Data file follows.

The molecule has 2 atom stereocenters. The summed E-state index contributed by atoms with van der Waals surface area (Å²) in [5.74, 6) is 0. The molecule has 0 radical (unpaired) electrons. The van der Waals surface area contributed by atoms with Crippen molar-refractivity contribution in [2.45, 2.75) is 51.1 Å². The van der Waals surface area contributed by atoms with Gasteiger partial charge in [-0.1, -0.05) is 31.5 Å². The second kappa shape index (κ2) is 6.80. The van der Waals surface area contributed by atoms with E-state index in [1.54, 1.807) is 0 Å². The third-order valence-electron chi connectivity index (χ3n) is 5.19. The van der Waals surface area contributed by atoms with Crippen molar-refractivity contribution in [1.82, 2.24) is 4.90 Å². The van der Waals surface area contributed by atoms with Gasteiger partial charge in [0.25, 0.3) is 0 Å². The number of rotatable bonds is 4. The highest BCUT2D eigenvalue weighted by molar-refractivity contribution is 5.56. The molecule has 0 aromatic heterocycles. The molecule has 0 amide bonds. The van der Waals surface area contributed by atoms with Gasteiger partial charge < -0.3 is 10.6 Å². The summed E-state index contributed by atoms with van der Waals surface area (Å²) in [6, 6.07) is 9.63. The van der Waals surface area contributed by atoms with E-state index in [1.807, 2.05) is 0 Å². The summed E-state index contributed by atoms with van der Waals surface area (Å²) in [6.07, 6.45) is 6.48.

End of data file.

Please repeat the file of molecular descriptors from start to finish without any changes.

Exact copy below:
The molecule has 2 atom stereocenters. The summed E-state index contributed by atoms with van der Waals surface area (Å²) in [5.74, 6) is 0. The molecule has 0 radical (unpaired) electrons. The van der Waals surface area contributed by atoms with Crippen molar-refractivity contribution in [2.45, 2.75) is 51.1 Å². The van der Waals surface area contributed by atoms with Gasteiger partial charge in [-0.1, -0.05) is 31.5 Å². The second kappa shape index (κ2) is 6.80. The van der Waals surface area contributed by atoms with E-state index in [1.54, 1.807) is 0 Å². The third-order valence-electron chi connectivity index (χ3n) is 5.19. The van der Waals surface area contributed by atoms with Crippen molar-refractivity contribution in [1.82, 2.24) is 4.90 Å². The van der Waals surface area contributed by atoms with Gasteiger partial charge in [0.25, 0.3) is 0 Å². The number of rotatable bonds is 4. The highest BCUT2D eigenvalue weighted by molar-refractivity contribution is 5.56. The molecule has 0 aromatic heterocycles. The molecule has 0 amide bonds. The van der Waals surface area contributed by atoms with Gasteiger partial charge < -0.3 is 10.6 Å². The summed E-state index contributed by atoms with van der Waals surface area (Å²) in [6, 6.07) is 9.63. The van der Waals surface area contributed by atoms with E-state index in [1.807, 2.05) is 0 Å². The summed E-state index contributed by atoms with van der Waals surface area (Å²) in [6.07, 6.45) is 6.48.